I’ve encountered a certain subset of people over the years – people who have allergies or who might have allergies and don’t care. I’ve seen family members, friends, acquaintances, and strangers who seem almost apathetic of their allergies or possible allergies. As someone who suffers from rather severe but atypical allergies, it’s a bit disconcerting. The allergy apathetic tend to fall into one of the following camps:
- They have mild allergies and don’t bother avoiding their allergens
- They have potentially serious allergies and accept the consequences rather than changing their lifestyle
- They have health conditions that could possibly be solved by testing for and avoiding allergens but don’t want to bother
I do understand most of these attitudes. If your allergies aren’t bad, you don’t want to go through the hassle of changing your life. Avoiding allergens can be a lot of work. If you’re only experiencing mild symptoms that you can live with, why do extra work? If you are experiencing more moderate symptoms and feel you can live with it, same thing. If you have difficult-to-diagnose health conditions like irritable bowel syndrome, fibromyalgia, chronic fatigue syndrome, lupus, lyme, etc, you’ve probably been to see a numerous doctors, many of whom didn’t believe you. You’ve probably had dozens of tests done with no definitive answer. You now have some form of treatment that doesn’t make the problem go away but makes it bearable. You’ve had anxiety. You are tired and fed up. I’ve been there. I get it.
Nevertheless, these attitudes make me sad. Why? Because I hate to see people suffering. I know that every time I think I’ve successfully avoided my allergens I find something else and a small change makes me feel even better. I know that a pound of avoidance is worth ten pounds of cure. There may be nothing I can say to convince you that allergy testing is worthwhile, but I’d like to try. Consider the following:
- Allergies are known by doctors to worsen over time, and sometimes very rapidly. Consider a bee sting allergy. You might be fine the first time, but the next time you’re stung you swell up. The time after that, you’re rushing to the hospital because you can’t breathe. The same can happen with a food allergy, and this process can occur even faster than that. It can also happen very slowly. Continued small exposures to allergens can cause allergies to develop, and worsen, over a period of years. When it’s that gradual, you might not realize the symptoms build, until it’s too late and you have a severe allergy.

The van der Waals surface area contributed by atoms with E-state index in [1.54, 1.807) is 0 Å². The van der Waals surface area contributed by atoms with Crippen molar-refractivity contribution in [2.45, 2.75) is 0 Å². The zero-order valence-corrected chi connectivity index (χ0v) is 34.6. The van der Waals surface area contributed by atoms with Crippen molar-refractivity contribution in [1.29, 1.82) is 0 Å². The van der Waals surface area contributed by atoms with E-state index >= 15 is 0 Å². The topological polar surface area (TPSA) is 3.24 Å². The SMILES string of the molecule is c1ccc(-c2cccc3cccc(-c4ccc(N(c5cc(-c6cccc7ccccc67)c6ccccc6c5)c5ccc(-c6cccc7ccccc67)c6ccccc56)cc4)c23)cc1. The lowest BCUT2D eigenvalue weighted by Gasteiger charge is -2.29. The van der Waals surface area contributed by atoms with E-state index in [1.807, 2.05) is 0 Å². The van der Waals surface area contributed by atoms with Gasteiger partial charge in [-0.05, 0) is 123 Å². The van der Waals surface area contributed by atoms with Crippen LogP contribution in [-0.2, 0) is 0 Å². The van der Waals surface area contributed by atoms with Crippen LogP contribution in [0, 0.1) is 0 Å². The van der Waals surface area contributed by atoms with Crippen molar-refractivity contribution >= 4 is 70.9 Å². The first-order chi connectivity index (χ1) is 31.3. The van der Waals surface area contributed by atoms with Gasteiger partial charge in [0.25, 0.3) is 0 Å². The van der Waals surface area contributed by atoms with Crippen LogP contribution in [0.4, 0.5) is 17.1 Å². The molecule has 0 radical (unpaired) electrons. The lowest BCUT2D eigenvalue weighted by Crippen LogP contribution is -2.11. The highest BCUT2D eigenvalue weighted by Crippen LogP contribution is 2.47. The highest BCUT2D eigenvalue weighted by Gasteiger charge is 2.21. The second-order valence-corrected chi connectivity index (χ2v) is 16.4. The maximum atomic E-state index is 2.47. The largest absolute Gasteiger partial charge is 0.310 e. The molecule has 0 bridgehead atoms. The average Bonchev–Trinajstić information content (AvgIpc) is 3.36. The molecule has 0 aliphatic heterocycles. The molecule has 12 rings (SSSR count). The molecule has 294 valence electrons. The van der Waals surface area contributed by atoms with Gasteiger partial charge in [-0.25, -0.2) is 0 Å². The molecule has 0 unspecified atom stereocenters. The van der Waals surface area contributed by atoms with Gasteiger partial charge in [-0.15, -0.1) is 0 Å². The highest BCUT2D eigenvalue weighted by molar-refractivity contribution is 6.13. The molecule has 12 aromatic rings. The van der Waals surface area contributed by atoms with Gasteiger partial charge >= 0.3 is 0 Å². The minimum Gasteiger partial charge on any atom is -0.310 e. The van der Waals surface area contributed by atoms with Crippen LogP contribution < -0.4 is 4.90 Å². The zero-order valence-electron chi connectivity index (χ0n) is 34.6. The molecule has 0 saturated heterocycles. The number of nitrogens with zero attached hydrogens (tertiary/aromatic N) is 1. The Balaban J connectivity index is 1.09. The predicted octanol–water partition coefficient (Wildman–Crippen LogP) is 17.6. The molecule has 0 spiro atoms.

- The inflammation caused by these allergen exposures can also make your body more susceptible to developing other allergies. Why give your body a chance to develop more allergies when you can stop it at one?
- You may have allergy symptoms you don’t even realize are allergy symptoms. Believe it or not, contact with an allergen can cause nonspecific intramuscular pain and nerve problems. Eating an allergen can cause gastrointestinal distress, gassiness, cramping, rapid food evacuation, skin issues, and even sinus problems. The symptoms don’t always appear in the location you expect, leading you to discount those symptoms as just “the way you are,” or an entirely different condition. If you never have full allergy testing, you may never know.
- Most people with conditions that are not directly diagnosable (only diagnosed by process of elimination), like CFS, lupus, fibromyalgia, etc, are not actually fully tested for allergens. They may have had a skin prick test for environmental allergens, had a blood test for food allergens, and even had testing for celiac, but most haven’t had patch testing, which tests for contact allergies and sensitivities to chemicals, a huge group of products that isn’t included in any of those other allergy tests. Chemical contact allergies are some of the least well-known, but becoming more and more prevalent all the time. If you can swap “management techniques” for prevention, you’re now preventing yourself from ever experiencing those symptoms in the first place, rather than trying to cope with them day to day. Your quality of life improves.
I know that there are more people out there who will ignore this post than push their doctor for more testing and answers, but as someone who has lived through allergy symptoms that also fall under every single one of these conditions, who has seen my life go downhill so drastically and then seen more symptoms than I even knew I had disappear, I have to try. There is a doctor out there who will listen. You are worth it. You are worth the effort and expense it takes to be well. Your health and wellbeing is worth skipping that store-bought cookie, if that’s what it takes.
Be well, all of you.